Never again will your buddies roll their eyes when you tell them about the huge grizzly prints you found on the banks of the Toklat River. This in-the-field project isn't exactly lightweight, but it removes all doubt—and makes for a one-of-a-kind souvenir (and it sure beats a baggy Alaska sweatshirt).
- Plaster of paris (Find it at craft stores. A grizzly track takes 5-6 cups, a black bear track takes 2-3 cups, and a smaller mammal, such as a fox, requires 5-6 cup.)
- Bowl or other mixing container
- Mixing stick
- 34-inch-long, 3-inch-wide, thin cardboard or plastic strip (captures one grizzly track or several smaller tracks)
- Paper clip
- Brown paper bag
1. Choose a clear set of tracks to cast (wet sand, thick mud, and clay give the best results). Remove any debris in the tracks.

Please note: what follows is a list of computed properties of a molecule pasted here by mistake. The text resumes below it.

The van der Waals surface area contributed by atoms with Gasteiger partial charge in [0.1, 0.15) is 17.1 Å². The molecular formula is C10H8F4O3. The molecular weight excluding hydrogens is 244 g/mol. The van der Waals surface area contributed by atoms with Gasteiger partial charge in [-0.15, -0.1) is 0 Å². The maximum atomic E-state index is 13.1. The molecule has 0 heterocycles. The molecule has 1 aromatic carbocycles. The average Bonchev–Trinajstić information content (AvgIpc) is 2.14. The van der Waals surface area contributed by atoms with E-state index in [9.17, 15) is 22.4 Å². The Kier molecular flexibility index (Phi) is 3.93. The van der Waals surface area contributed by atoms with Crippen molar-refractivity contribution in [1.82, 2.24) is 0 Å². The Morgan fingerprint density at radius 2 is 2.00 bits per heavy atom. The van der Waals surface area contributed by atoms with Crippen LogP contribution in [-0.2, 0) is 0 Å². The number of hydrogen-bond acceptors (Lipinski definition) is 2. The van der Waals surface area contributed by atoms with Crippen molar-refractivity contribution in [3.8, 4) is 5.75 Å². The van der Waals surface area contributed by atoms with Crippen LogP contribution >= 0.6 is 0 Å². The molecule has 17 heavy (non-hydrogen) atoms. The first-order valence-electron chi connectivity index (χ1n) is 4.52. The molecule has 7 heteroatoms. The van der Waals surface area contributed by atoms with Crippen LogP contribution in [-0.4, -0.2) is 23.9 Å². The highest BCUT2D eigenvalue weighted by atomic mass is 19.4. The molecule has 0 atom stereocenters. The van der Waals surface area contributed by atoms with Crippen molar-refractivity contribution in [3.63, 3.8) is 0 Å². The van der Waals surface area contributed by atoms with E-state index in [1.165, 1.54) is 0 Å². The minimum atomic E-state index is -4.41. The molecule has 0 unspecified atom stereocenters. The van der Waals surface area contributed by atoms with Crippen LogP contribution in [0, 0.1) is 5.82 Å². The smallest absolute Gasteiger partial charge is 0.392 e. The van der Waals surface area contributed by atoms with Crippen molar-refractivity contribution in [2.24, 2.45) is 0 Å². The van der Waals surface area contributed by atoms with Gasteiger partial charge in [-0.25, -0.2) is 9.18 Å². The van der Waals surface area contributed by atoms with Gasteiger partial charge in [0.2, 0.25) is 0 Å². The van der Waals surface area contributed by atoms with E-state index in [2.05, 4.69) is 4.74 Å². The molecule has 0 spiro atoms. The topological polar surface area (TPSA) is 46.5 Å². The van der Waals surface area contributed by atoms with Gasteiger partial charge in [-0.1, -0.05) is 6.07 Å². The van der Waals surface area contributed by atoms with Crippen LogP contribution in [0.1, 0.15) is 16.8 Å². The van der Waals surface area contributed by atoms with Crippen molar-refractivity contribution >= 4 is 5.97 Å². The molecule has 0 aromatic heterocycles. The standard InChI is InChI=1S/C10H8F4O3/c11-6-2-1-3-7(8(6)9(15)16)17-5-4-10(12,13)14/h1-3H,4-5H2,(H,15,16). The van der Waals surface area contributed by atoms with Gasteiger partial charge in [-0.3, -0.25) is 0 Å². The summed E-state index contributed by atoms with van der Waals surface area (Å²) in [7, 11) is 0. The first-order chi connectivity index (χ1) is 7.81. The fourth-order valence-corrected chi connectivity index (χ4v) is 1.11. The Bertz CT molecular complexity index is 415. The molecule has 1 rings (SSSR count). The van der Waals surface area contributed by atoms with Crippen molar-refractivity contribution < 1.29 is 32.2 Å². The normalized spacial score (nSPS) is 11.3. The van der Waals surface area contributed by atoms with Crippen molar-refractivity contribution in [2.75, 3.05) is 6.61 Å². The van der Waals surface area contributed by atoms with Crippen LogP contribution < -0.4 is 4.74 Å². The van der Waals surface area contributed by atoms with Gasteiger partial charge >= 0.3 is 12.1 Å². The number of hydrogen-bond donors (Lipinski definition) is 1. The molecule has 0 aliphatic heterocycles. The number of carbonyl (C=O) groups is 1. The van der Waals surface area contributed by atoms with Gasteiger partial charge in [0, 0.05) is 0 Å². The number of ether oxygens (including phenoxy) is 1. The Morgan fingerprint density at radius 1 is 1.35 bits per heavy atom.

2. Construct a frame by bending the cardboard strip into a circle and closing with the paper clip. Press the frame lightly into the ground around the tracks. Forgot the strip? Build a frame with mud.
3. Mix two parts plaster of paris with one part water until it's the consistency of pancake batter (this takes three to five minutes). Work quickly—the plaster begins to set upon contact with water.
4. Pour plaster into the track, using a small stick to fill finer details, such as claw marks. Fill the frame at least two inches above the track.
5. Remove frame when plaster is dry (about 30 minutes). Wrap cast in paper bag to take home. Let cast harden for a few more days, then gently clean with an old toothbrush. Adapted from Born to Explore: How to Be a Backyard Adventurer, by Richard Wiese ($19, HarperCollins)